Yesterday was my final day with Ms. Draper’s 6th grade class. We actually had a lot of fun. For my last day I held a large raffle, and brought in tons of fun prizes.
I wanted to teach the kids the principle of showing up to life. Before doing the raffle I asked lots of questions. Each kid who answered a question—whether right or wrong—received additional tickets for the raffle.
I have been handing out tickets all week long so the kids were used to this practice. On the other days, though, I only had two prizes that I raffled off. I don’t think the kids expected me to do anything different. So when I started pulling out pocket size radios, videos, watches, and other fun stuff the kids really started to get excited.
Naturally the students who really participated had a higher chance of getting stuff from the raffle. I also didn’t limit how many prizes the kids could win. I explained after the raffle that I wanted the kids to see how easy it was to get something when they just tried.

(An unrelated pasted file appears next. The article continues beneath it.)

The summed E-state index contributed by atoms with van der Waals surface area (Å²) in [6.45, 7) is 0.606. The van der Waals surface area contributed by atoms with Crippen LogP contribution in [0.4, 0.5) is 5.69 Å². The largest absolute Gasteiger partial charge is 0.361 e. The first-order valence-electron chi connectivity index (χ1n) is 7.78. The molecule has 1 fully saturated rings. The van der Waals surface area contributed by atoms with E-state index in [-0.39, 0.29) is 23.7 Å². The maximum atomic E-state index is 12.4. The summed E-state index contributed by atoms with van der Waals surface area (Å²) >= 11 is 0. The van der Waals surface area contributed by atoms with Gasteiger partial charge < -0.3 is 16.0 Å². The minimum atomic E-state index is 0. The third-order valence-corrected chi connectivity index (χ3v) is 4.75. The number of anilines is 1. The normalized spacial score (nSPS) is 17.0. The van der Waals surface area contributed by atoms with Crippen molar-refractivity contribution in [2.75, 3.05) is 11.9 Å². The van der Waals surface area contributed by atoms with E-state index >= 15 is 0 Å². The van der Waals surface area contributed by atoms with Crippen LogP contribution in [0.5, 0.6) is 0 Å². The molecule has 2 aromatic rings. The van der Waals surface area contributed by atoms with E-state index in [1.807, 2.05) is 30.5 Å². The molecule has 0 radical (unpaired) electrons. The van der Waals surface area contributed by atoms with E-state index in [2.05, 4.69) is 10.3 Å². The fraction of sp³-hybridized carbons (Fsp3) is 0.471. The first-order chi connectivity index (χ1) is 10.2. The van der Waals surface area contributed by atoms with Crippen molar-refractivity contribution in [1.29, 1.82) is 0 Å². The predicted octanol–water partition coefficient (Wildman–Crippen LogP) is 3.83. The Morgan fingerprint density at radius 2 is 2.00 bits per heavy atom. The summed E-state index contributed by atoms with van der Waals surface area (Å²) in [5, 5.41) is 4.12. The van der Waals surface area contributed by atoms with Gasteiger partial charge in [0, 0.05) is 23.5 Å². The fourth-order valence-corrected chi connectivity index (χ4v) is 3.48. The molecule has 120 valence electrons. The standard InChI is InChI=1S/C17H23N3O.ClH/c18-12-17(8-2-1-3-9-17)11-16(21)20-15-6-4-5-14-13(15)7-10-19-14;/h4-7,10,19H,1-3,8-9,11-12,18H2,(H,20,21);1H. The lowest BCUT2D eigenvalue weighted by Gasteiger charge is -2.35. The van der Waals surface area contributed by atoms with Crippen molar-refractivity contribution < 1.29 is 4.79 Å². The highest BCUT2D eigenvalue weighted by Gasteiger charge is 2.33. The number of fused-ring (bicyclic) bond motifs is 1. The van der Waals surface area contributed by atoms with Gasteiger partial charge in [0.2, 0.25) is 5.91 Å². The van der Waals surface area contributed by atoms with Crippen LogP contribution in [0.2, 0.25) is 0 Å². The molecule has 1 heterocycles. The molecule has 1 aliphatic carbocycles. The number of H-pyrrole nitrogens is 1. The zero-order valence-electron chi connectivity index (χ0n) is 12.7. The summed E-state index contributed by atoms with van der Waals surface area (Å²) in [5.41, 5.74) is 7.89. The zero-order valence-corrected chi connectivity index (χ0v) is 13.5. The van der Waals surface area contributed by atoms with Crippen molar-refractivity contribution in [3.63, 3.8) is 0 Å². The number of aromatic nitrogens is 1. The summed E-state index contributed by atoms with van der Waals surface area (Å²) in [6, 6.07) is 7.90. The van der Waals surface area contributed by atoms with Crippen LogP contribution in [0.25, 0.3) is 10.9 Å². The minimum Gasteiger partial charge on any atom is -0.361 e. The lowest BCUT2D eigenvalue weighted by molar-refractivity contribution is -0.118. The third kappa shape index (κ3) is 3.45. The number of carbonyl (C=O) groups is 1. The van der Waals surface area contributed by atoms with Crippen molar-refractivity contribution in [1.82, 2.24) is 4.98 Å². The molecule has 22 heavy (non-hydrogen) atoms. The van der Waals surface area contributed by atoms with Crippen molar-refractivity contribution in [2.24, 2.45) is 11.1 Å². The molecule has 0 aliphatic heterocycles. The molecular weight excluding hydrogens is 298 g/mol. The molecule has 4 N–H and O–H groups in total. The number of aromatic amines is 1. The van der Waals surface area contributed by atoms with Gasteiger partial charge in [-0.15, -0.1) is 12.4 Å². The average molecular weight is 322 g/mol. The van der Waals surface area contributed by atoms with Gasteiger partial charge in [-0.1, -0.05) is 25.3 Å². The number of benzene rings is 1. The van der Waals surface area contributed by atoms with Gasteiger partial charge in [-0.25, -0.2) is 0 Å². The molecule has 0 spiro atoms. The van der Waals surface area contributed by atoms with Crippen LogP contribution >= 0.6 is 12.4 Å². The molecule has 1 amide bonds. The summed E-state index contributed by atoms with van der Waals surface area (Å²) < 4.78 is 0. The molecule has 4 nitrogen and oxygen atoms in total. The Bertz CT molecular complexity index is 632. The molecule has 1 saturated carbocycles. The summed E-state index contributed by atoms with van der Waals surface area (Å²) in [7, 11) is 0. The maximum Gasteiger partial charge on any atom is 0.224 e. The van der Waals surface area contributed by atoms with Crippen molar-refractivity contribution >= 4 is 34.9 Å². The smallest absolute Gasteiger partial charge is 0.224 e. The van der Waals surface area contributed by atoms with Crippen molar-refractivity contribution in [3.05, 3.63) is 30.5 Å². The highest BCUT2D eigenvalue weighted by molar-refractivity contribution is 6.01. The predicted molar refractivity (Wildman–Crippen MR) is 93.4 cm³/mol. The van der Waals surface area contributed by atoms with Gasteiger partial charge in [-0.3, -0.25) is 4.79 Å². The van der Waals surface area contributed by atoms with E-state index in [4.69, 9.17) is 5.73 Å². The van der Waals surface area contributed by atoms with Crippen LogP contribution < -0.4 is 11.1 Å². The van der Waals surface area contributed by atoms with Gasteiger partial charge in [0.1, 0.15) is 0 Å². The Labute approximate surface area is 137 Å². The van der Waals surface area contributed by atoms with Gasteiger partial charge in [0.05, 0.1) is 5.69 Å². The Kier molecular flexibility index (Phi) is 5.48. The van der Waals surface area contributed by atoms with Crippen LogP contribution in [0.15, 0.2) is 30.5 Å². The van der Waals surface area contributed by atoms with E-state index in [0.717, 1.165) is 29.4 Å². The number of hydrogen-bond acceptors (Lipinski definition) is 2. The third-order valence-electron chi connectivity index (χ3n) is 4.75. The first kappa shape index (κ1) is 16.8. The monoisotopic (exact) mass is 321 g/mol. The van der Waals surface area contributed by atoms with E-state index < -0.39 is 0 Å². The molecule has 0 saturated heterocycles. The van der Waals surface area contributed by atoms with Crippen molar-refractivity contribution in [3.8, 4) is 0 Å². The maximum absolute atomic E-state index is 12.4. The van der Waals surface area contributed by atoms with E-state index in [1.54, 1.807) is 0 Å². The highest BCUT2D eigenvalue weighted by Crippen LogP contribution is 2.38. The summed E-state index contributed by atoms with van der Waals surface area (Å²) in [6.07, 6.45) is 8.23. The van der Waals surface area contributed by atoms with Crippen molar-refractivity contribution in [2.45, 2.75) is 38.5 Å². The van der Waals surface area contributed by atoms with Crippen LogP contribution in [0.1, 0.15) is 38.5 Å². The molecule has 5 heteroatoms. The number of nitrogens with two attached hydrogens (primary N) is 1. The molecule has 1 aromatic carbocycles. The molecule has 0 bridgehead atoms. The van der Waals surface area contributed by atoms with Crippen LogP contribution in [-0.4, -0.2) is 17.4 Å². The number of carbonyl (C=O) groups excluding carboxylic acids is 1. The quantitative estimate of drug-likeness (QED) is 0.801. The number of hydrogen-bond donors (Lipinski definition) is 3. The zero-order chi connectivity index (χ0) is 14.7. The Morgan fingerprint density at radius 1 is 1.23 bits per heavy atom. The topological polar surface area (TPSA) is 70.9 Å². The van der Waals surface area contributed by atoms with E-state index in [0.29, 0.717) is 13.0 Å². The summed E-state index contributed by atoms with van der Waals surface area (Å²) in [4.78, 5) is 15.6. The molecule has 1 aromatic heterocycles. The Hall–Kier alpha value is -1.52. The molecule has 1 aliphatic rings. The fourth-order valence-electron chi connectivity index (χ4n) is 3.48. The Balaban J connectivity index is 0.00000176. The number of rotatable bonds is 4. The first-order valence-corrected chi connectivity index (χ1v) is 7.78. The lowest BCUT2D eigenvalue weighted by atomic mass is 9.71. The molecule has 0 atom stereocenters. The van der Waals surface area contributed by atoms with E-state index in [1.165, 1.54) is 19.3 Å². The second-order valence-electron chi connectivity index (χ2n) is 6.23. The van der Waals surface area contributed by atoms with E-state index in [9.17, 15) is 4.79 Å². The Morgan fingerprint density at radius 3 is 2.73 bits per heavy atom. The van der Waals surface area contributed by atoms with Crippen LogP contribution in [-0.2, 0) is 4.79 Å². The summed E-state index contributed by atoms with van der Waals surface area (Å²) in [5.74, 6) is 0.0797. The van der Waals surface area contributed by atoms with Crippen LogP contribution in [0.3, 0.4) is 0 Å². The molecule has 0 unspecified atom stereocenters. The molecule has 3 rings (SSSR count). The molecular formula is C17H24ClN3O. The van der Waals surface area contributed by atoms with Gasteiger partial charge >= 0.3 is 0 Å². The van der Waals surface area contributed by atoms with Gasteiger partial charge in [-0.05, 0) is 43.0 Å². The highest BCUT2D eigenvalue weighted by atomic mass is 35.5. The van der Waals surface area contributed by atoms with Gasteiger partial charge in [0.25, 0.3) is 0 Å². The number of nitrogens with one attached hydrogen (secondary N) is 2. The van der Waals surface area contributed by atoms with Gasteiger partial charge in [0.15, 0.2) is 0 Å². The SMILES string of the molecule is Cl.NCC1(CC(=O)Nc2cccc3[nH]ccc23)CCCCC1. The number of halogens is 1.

However, when there were only a few prizes left I asked who hadn’t received something yet. There were six kids left and I allowed them to come up and get something out of the prize basket. This way I didn’t leave anyone empty handed.
Yet, all of these kids only had one ticket, the bare minimum. Unfortunately, they didn’t get the best prizes that were offered at the beginning of the raffle. I also know that the prizes they did get weren’t to shabby either.
I really believe this is a great life lesson. I talk to a lot of people who tell me that they couldn’t do what I do, or that they just have bad luck. I honestly believe if people put in the extra effort that they would find that luck would come their way.
It was also possible that a kid who had just one ticket could be called at the beginning of the raffle; however, the odds were against him or her. This being understood the more we try the more likely life is going to cut us a break. I firmly believe in this principle and I hope that I was able to convey to Ms. Draper’s class.
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